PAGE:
Question: Do Immigrants Take American Jobs?

Answer: A large body of evidence suggests that native born American workers are not jeopardized by immigrants; however, these results are nuanced. This has been a contentious topic, especially in the years following the recession. A variety of factors influence the relationship between native born and immigrant workers, including age and industry. Immigrants often fill low-skill, low-wage positions that bolster the corporations they work for, and thus stimulate the economy. Many immigrants also contribute highly specialized skills and entrepreneurial attitudes, even here in the Shenandoah Valley. Overall, the American public’s attitudes are changing on this topic and trending more favorably toward immigrants than in the past, according to Pew.

Question: How Many Immigrants Become U.S. Citizens?

Answer: Almost half of the foreign-born population living in the United States is comprised of naturalized citizens. That’s about 6 percent of the entire population of the country.  653,456 legal permanent residents were naturalized as citizens in 2014. When considering national trends, naturalization has increased significantly over the past several decades. According to the Migration Policy Institute, “Since 2010, the average annual number of naturalizations has increased to 701,000.” In order to be naturalized, individuals must have resided legally in the U.S. for five years as a Lawful Permanent Resident (LPR) or three years if an LPR through marriage, demonstrate proficiency in English, pass a test on U.S. history and government, and pass a background check. In addition to gaining their rights as citizens, naturalized individuals can also sponsor family members who wish to come to the U.S., and are protected from deportation. Naturalized individuals tend to have higher education levels and socioeconomic statuses than non-citizens.  Becoming a U.S. citizen is an important part of the integration process.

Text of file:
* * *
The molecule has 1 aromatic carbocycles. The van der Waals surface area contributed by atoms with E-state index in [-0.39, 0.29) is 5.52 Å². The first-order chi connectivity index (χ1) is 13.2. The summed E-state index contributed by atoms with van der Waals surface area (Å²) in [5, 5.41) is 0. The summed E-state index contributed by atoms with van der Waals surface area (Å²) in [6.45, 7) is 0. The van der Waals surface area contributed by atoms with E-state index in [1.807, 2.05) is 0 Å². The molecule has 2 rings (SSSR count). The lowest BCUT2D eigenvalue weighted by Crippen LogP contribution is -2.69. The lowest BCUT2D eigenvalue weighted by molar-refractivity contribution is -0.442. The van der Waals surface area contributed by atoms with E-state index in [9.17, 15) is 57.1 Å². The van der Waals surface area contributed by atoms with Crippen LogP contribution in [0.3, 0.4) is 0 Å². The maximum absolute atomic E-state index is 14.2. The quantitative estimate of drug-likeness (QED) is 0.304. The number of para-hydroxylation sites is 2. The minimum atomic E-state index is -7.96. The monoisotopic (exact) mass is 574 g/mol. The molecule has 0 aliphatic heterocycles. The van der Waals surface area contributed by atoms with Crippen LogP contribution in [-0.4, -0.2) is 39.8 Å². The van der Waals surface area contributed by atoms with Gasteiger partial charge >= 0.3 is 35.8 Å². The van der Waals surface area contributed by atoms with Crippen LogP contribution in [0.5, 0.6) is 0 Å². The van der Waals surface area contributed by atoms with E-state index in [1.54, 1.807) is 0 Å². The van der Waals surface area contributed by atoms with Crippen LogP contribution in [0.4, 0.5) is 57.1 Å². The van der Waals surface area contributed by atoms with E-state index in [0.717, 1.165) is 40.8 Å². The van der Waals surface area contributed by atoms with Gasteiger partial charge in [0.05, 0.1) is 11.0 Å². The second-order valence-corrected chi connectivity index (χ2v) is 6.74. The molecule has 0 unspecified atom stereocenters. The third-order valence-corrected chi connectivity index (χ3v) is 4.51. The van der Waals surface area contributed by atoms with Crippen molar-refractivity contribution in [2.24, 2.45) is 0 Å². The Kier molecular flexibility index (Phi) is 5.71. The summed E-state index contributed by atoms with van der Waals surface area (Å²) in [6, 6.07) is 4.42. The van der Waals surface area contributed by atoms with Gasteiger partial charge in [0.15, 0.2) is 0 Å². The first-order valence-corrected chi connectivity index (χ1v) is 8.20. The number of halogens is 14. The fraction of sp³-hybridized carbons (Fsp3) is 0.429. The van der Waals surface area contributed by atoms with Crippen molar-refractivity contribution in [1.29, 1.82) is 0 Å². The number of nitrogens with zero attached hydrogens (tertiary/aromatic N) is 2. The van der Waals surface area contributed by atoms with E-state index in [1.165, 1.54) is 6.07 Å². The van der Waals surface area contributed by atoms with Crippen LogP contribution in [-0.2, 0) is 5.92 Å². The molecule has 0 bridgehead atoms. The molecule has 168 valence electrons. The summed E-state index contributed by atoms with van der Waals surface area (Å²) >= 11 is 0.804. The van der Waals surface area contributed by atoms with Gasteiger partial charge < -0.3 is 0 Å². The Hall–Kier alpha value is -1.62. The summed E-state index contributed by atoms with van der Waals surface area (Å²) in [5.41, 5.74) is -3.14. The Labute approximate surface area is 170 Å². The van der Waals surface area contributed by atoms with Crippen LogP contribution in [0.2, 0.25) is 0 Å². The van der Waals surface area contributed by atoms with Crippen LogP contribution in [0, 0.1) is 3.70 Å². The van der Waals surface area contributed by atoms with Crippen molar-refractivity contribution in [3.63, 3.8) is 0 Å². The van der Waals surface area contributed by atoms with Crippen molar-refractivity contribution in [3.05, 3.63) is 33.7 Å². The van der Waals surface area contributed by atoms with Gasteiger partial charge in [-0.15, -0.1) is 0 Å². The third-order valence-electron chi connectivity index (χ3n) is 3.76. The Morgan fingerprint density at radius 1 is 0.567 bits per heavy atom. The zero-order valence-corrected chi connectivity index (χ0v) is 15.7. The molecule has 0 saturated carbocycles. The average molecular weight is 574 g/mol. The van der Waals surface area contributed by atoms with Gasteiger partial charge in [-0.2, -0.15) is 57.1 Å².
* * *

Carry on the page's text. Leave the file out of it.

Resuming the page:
We hope these facts will provide clear insight on common immigration questions. Please feel free to contact us with any questions.

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About the Author: Lindsay Wright is a 2016 graduate of James Madison University, where she double majored in Communication Studies and Spanish. She is currently completing a nine-month internship at NewBridges, where she is producing content for the blog and getting experience working with clients. In her free time, Lindsay enjoys reading, cooking, and spending time outside in the beautiful Shenandoah Valley. Contact Lindsay at [email protected].